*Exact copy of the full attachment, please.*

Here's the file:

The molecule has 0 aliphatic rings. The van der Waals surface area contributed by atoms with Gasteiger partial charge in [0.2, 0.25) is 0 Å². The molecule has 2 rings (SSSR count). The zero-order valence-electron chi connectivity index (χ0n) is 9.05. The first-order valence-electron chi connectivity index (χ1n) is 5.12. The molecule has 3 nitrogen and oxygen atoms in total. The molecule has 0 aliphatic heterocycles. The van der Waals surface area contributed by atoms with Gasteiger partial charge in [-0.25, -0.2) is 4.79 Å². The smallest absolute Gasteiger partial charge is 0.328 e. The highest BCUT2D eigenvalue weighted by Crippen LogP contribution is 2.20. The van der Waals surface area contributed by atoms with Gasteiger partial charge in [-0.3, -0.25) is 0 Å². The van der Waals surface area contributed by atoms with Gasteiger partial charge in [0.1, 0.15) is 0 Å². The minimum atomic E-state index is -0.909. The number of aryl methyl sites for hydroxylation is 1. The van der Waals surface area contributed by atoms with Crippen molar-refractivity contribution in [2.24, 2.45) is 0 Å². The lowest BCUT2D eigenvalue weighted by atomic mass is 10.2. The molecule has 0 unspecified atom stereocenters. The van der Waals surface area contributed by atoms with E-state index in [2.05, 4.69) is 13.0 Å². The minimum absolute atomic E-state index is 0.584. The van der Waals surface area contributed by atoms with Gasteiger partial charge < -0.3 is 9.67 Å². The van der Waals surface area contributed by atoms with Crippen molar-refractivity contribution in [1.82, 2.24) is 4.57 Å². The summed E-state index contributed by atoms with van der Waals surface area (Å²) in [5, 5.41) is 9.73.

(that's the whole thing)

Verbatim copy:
The molecule has 0 aliphatic rings. The van der Waals surface area contributed by atoms with Gasteiger partial charge in [0.2, 0.25) is 0 Å². The molecule has 2 rings (SSSR count). The zero-order valence-electron chi connectivity index (χ0n) is 9.05. The first-order valence-electron chi connectivity index (χ1n) is 5.12. The molecule has 3 nitrogen and oxygen atoms in total. The molecule has 0 aliphatic heterocycles. The van der Waals surface area contributed by atoms with Gasteiger partial charge in [-0.25, -0.2) is 4.79 Å². The smallest absolute Gasteiger partial charge is 0.328 e. The highest BCUT2D eigenvalue weighted by Crippen LogP contribution is 2.20. The van der Waals surface area contributed by atoms with Gasteiger partial charge in [-0.3, -0.25) is 0 Å². The van der Waals surface area contributed by atoms with Gasteiger partial charge in [0.1, 0.15) is 0 Å². The minimum atomic E-state index is -0.909. The number of aryl methyl sites for hydroxylation is 1. The van der Waals surface area contributed by atoms with Crippen molar-refractivity contribution in [2.24, 2.45) is 0 Å². The lowest BCUT2D eigenvalue weighted by atomic mass is 10.2. The molecule has 0 unspecified atom stereocenters. The van der Waals surface area contributed by atoms with E-state index in [2.05, 4.69) is 13.0 Å². The minimum absolute atomic E-state index is 0.584. The van der Waals surface area contributed by atoms with Gasteiger partial charge < -0.3 is 9.67 Å². The van der Waals surface area contributed by atoms with Crippen molar-refractivity contribution in [1.82, 2.24) is 4.57 Å². The summed E-state index contributed by atoms with van der Waals surface area (Å²) in [5, 5.41) is 9.73.